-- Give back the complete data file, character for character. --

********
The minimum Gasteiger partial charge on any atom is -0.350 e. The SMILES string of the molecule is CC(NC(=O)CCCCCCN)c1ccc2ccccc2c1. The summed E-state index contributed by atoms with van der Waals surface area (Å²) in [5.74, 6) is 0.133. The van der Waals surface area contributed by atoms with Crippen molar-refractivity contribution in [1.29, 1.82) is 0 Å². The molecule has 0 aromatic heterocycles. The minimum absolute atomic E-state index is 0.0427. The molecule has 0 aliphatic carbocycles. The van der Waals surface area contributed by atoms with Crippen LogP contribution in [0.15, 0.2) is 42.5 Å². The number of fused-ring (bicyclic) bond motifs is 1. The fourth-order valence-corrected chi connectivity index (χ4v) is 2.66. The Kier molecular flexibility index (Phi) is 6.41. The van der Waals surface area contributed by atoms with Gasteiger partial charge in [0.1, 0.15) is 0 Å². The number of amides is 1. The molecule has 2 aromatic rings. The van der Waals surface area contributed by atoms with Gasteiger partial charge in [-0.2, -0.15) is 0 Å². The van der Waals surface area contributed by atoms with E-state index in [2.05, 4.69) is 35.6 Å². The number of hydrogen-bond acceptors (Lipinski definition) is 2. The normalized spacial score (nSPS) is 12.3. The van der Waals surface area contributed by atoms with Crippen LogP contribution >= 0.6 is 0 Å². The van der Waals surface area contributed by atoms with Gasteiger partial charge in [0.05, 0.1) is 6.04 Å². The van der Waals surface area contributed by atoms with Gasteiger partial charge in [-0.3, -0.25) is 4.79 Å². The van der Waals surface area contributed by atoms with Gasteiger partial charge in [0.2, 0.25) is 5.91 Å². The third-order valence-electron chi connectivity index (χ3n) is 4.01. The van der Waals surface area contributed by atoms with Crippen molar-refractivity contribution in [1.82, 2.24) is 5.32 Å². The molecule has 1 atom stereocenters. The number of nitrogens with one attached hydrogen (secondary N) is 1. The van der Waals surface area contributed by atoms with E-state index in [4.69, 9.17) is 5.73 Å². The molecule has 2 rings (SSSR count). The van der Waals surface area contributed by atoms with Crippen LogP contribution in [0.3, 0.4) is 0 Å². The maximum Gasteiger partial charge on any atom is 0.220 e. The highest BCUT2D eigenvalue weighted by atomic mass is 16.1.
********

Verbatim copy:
The minimum Gasteiger partial charge on any atom is -0.350 e. The SMILES string of the molecule is CC(NC(=O)CCCCCCN)c1ccc2ccccc2c1. The summed E-state index contributed by atoms with van der Waals surface area (Å²) in [5.74, 6) is 0.133. The van der Waals surface area contributed by atoms with Crippen molar-refractivity contribution in [1.29, 1.82) is 0 Å². The molecule has 0 aromatic heterocycles. The minimum absolute atomic E-state index is 0.0427. The molecule has 0 aliphatic carbocycles. The van der Waals surface area contributed by atoms with Crippen LogP contribution in [0.15, 0.2) is 42.5 Å². The number of fused-ring (bicyclic) bond motifs is 1. The fourth-order valence-corrected chi connectivity index (χ4v) is 2.66. The Kier molecular flexibility index (Phi) is 6.41. The van der Waals surface area contributed by atoms with Gasteiger partial charge in [0.1, 0.15) is 0 Å². The number of amides is 1. The molecule has 2 aromatic rings. The van der Waals surface area contributed by atoms with Gasteiger partial charge in [-0.2, -0.15) is 0 Å². The van der Waals surface area contributed by atoms with E-state index in [2.05, 4.69) is 35.6 Å². The number of hydrogen-bond acceptors (Lipinski definition) is 2. The normalized spacial score (nSPS) is 12.3. The van der Waals surface area contributed by atoms with Crippen LogP contribution >= 0.6 is 0 Å². The van der Waals surface area contributed by atoms with Gasteiger partial charge in [0.05, 0.1) is 6.04 Å². The van der Waals surface area contributed by atoms with Gasteiger partial charge in [-0.3, -0.25) is 4.79 Å². The van der Waals surface area contributed by atoms with Gasteiger partial charge in [0.2, 0.25) is 5.91 Å². The third-order valence-electron chi connectivity index (χ3n) is 4.01. The van der Waals surface area contributed by atoms with Crippen molar-refractivity contribution in [1.82, 2.24) is 5.32 Å². The molecule has 1 atom stereocenters. The number of nitrogens with one attached hydrogen (secondary N) is 1. The van der Waals surface area contributed by atoms with E-state index in [4.69, 9.17) is 5.73 Å². The molecule has 2 rings (SSSR count). The van der Waals surface area contributed by atoms with Crippen LogP contribution in [0.3, 0.4) is 0 Å². The maximum Gasteiger partial charge on any atom is 0.220 e. The highest BCUT2D eigenvalue weighted by atomic mass is 16.1.